Running finalizer based implementation.

[GC [ParNew[ ... [FinalReference, 5718 refs, 0.0063374 secs] ... 
Released: 6937 In use: 59498

Running phantom based implementation.

[GC [ParNew[ ... [PhantomReference, 5532 refs, 0.0037622 secs] ... 
Released: 5468 In use: 38897

As you can see, once object becomes unreachable, it needs to be handled in GC reference processing phase. Reference processing is a part of Stop-the-World pause. If, between collections, too many references becomes eligible for processing it may prolong Stop-the-World pause significantly.

In case above, there is no much difference between finalizers and phantom references. But let's change workflow a little. Now we would explicitly dispose 99% of handles and rely on GC only for 1% of references (i.e. semiautomatic resource management).

Running finalizer based implementation.

[GC [ParNew[ ... [FinalReference, 6295 refs, 0.0070033 secs] ...
Released: 6707 In use: 1457

Running phantom based implementation.

[GC [ParNew[ ... [PhantomReference, 625 refs, 0.0001551 secs] ... 
Released: 21682 In use: 1217

For finalizer based implementation there is no difference. Explicit resource disposal doesn't help reduce GC overhead. But with phantoms, we can see what GC do not need to handle explicitly disposed references (so number of references process by GC is reduced by order of magnitude).

Why this is happening? When resource handle is disposed we drop reference to phantom reference object. Once phantom reference is unreachable, it would never be queued for processing by GC, thus saving time in reference processing phase. It is quite opposite with final references, once created it will be strong referenced by JVM until being processed by finalizer thread.

Conclusion

Using phantom references for resources housekeeping requires more work compared to plain finalizer approach. But using phantom references you have far more granular control over whole process and implement number of optimizations such as hybrid (manual + automatic) resource management.

Full source code used for this article is available at https://github.com/aragozin/example-finalization.

Sunday, January 24, 2016

Flame Graphs Vs. Cold Numbers

Stack trace sampling is very powerful technique for performance troubleshooting. Advantages of stack trace sampling are

  • it doesn't require upfront configuration
  • cost added by sampling is small and controllable
  • it is easy to compare analysis result from different experiments

Unfortunately, tools offered for stack trace analysis by widespread Java profilers are very limited.

Solving performance problem in complex applications (a lot of business logic etc) is one of my regular challenges. Let's assume I have another misbehaving application at my hands. First step would be to localize bottleneck to specific part of stack.

Meet call tree

Call tree is built by digesting large number of stack traces. Each node in tree has a frequency - number of traces passing though this node.

Usually tools allow you to navigate through call tree reconstructed from stack trace population.

There is also flame graphs visualization (shown at right top of page) which is fancier but is just the same tree.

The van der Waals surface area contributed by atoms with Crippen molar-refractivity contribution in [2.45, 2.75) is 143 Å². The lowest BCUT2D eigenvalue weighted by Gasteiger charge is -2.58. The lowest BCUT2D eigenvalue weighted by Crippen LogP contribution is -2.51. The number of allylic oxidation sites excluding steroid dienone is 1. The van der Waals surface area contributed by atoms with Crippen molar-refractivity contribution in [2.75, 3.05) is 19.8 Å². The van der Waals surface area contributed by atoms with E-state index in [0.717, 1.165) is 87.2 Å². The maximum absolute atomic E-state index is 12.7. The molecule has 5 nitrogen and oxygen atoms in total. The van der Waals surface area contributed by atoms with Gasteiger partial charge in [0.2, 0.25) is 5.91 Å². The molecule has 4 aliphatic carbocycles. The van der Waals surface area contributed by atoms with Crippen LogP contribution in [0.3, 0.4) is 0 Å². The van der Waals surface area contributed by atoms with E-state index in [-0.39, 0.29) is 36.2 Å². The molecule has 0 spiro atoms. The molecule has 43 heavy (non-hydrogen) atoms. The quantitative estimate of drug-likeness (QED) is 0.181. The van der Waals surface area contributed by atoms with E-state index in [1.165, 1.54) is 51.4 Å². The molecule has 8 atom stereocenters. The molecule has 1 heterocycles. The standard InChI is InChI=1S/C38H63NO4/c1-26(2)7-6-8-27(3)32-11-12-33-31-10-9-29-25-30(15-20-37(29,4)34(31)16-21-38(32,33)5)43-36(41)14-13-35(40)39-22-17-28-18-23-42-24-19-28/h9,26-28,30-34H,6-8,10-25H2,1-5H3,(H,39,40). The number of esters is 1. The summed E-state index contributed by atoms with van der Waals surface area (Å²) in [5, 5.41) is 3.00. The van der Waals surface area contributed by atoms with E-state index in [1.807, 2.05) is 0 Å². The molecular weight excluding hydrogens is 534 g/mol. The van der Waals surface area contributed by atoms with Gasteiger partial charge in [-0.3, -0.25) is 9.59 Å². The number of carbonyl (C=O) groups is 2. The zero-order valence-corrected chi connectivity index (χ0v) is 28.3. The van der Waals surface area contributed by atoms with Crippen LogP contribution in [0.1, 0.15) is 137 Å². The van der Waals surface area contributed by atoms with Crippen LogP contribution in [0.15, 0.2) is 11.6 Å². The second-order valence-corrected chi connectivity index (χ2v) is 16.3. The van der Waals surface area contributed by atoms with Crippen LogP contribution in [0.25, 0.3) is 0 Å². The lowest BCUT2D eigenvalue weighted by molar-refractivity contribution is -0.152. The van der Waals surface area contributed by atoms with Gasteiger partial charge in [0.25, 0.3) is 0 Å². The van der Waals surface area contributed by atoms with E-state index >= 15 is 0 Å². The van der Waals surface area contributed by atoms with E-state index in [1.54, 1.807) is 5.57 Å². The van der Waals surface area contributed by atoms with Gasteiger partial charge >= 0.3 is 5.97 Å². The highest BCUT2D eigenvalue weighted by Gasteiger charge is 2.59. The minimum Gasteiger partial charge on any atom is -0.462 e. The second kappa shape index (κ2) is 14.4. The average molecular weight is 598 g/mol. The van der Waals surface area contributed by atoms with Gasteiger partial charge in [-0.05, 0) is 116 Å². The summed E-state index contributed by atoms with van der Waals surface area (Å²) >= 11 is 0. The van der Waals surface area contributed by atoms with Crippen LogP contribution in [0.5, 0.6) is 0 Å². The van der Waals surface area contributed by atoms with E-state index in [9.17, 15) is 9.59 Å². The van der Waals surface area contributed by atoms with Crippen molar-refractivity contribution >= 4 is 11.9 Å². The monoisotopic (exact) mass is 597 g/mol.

Looking at these visualization what can I see? - Not too much.

Why? Business logic somewhere in the middle of call tree produces too many branches. Tree beneath business logic is blurred beyond point of usability.

Dissecting call tree

Application is build using frameworks. For the sake of this article, I'm using example based on JBoss, JSF, Seam, Hibernate.

Now, if 13% of traces in our dump contain JDBC we can conclude what 13% of time is spent in JDBC / database calls.
13% is reasonable number, so database is not to blame here.

Let's go down the stack, Hibernate is next layer. Now we need to calculate all traces containing Hibernate classes excluding ones containing JDBC. This way we can attribute traces to particular framework and quickly get a picture where time is spent at runtime.

I didn't find any tool that can do it kind of analysis for me, so I build one for myself few years ago. SJK is my universal Java troubleshooting toolkit.

Below is command doing analysis explained above.

sjk ssa -f tracedump.std  --categorize -tf **.CoyoteAdapter.service -nc
JDBC=**.jdbc 
Hibernate=org.hibernate
"Facelets compile=com.sun.faces.facelets.compiler.Compiler.compile"
"Seam bijection=org.jboss.seam.**.aroundInvoke/!**.proceed"
JSF.execute=com.sun.faces.lifecycle.LifecycleImpl.execute
JSF.render=com.sun.faces.lifecycle.LifecycleImpl.render
Other=**

Below is output of this command.

Total samples    2732050 100.00%
JDBC              405439  14.84%
Hibernate         802932  29.39%
Facelets compile  395784  14.49%
Seam bijection    385491  14.11%
JSF.execute       290355  10.63%
JSF.render        297868  10.90%
Other             154181   5.64%

Well, we clearly see a large amount of time spent in Hibernate. This is very wrong, so it is first candidate for investigation. We also see that a lot of CPU is spent on JSF compilation, though pages should be compiled just once and cached (it turned out to be configuration issue). Actual application logic falls in JFS life cycle calls (execute(), render()). I would be possible to introduce additional category to isolate pure application logic execution time, but looking at numbers, I would say it is not necessary until other problems are solved.